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Labeling Claims—Untangling the Rules
By: David C. Steinberg
Posted: September 3, 2009, from the September 2009 issue of GCI Magazine.
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Another labeling trend is highlighting the origins of ingredients by using terms like vegetable, natural, organic or certified organic. Some marketers further emphasize these origins by inserting an asterisk (*) within the ingredients declaration to call attention to materials in the product that are of a certain origin.
To this author, nothing is more damaging to the personal care industry than using free on the product label or in its advertising—unless it’s the selling price. The first time that marketers discovered they could sell more of a product by promoting what it does not contain was in the early 1980s, when PABA-free became the term du jour for sunscreens.
The number of sunscreens that actually used PABA, or aminobenzoic acid (the correct U.S. drug name), were few because it was a poor sunscreen active that was too water-soluble and oil-insoluble; it also stained fabrics and required application at least 30 minuntes before sun exposure to work. On the positive side, it is found in nature—Health Canada still lists it as a permitted natural health product active—and for about 25 years, it was the only UV filter universally allowed. The sunscreen used at that time had an INCI designation of octyl dimethyl PABA. When the first U.S. sunscreen rules were published in 1978, this was the most popular UV filter in use. Marketers were allowed to claim that products containing octyl dimethyl PABA contained PABA, although these are different chemicals. The biblical saying “People who live by the sword, die by the sword” came true when marketers of the potential competition for Padimate O, octyl methoxycinnamate (OMC, also known as octinoxate) began claiming PABA-free on product labels, inferring that something was wrong with PABA. This carried over to Padimate O and led to a domination of the sunscreen market by OMC, as well as the near disappearance of Padimate O from the market.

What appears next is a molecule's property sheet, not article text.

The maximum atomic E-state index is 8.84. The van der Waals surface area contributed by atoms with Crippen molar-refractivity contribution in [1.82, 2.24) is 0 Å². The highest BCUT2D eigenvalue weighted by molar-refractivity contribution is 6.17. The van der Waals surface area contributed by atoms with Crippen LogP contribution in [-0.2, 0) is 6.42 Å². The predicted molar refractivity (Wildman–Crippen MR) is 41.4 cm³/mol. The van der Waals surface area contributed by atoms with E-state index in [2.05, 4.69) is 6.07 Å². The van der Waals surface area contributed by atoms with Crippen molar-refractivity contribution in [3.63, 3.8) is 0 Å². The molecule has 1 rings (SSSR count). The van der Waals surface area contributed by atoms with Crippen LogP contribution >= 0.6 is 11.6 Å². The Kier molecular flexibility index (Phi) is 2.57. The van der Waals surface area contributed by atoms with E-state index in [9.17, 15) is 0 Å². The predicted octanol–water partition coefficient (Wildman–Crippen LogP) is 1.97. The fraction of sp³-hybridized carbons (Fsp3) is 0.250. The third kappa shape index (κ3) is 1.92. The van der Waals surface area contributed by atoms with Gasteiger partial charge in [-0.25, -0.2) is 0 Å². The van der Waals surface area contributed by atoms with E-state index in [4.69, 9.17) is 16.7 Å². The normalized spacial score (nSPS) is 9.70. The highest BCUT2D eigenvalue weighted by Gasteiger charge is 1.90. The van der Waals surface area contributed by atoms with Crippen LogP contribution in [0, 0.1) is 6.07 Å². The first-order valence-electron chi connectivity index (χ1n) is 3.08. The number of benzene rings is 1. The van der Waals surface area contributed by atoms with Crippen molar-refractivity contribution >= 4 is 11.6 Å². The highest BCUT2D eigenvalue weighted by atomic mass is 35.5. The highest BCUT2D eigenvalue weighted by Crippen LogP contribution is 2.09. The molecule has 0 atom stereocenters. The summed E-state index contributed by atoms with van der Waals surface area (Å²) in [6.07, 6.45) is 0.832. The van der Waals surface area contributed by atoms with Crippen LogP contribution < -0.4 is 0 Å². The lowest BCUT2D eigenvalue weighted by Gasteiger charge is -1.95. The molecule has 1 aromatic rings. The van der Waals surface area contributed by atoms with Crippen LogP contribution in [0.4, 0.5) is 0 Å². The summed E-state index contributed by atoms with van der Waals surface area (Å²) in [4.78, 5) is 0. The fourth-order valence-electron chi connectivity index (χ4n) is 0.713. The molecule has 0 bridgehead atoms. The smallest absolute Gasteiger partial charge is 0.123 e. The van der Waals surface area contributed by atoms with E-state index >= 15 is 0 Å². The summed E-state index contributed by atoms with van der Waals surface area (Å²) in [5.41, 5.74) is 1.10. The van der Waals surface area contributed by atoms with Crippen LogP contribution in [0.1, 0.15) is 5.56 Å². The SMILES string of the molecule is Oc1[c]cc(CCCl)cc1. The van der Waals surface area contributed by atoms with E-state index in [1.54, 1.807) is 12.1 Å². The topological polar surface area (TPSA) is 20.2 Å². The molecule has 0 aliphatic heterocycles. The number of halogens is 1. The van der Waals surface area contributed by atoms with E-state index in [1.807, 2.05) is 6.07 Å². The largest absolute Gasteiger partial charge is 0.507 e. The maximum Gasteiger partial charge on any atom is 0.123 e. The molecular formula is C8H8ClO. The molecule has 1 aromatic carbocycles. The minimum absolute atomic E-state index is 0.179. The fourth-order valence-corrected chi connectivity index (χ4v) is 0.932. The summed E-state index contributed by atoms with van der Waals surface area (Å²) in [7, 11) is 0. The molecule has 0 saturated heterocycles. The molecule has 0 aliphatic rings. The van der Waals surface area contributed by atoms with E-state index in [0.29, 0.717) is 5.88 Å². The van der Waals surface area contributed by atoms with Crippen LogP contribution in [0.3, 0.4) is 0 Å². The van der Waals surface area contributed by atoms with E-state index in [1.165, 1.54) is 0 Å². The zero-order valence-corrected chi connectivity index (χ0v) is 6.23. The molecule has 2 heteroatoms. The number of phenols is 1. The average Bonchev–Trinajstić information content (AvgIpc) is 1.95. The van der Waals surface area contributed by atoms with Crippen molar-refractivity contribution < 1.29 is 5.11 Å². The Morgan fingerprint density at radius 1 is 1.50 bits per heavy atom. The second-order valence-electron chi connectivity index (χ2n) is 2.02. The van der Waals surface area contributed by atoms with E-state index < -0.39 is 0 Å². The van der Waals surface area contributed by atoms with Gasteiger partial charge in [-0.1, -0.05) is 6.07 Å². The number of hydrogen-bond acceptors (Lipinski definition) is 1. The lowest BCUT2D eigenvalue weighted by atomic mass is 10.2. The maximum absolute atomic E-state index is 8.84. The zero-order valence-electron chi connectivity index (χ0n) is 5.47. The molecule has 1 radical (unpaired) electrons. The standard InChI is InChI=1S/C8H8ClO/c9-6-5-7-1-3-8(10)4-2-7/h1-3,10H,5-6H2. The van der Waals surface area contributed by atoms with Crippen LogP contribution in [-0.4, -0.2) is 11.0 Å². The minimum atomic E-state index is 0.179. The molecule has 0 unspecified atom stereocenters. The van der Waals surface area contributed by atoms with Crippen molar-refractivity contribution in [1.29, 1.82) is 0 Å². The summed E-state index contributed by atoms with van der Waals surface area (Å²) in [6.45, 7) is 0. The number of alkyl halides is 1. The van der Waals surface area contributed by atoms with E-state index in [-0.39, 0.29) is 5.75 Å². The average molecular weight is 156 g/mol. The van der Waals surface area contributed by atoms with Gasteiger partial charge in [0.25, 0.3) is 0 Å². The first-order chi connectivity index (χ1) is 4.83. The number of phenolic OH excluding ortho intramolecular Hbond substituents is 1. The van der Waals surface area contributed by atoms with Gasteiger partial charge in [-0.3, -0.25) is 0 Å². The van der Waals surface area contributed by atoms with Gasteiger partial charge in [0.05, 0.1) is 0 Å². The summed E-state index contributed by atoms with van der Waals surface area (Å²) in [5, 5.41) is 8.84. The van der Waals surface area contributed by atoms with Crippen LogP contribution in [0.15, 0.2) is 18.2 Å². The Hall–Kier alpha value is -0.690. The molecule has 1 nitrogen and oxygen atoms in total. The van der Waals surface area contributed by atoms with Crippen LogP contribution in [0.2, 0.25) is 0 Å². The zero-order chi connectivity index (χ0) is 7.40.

The labeling of sunscreens as PABA-free became almost automatic and the FDA addressed this in its 1993 proposed rules stating that PABA is not the correct ingredient name.3 In addition, the FDA noted that PABA was a safe and effective Category I sunscreen; however, the PABA-free labeling still inferred it was not. In the 1999 Final Monograph, the FDA allowed the claim for Aminobenzoic acid (PABA)-free but as of yet, to this author’s knowledge, no sunscreens have been marked with this claim.
Since the PABA-free claim worked, marketers began using other negative claims: oil-free, silicone-free, fragrance-free, chemical-free, phthalate-free, preservative-free and, the latest, paraben-free. The approach is always the same: our products are safer than our competitors’, which contain “unsafe” ingredients.
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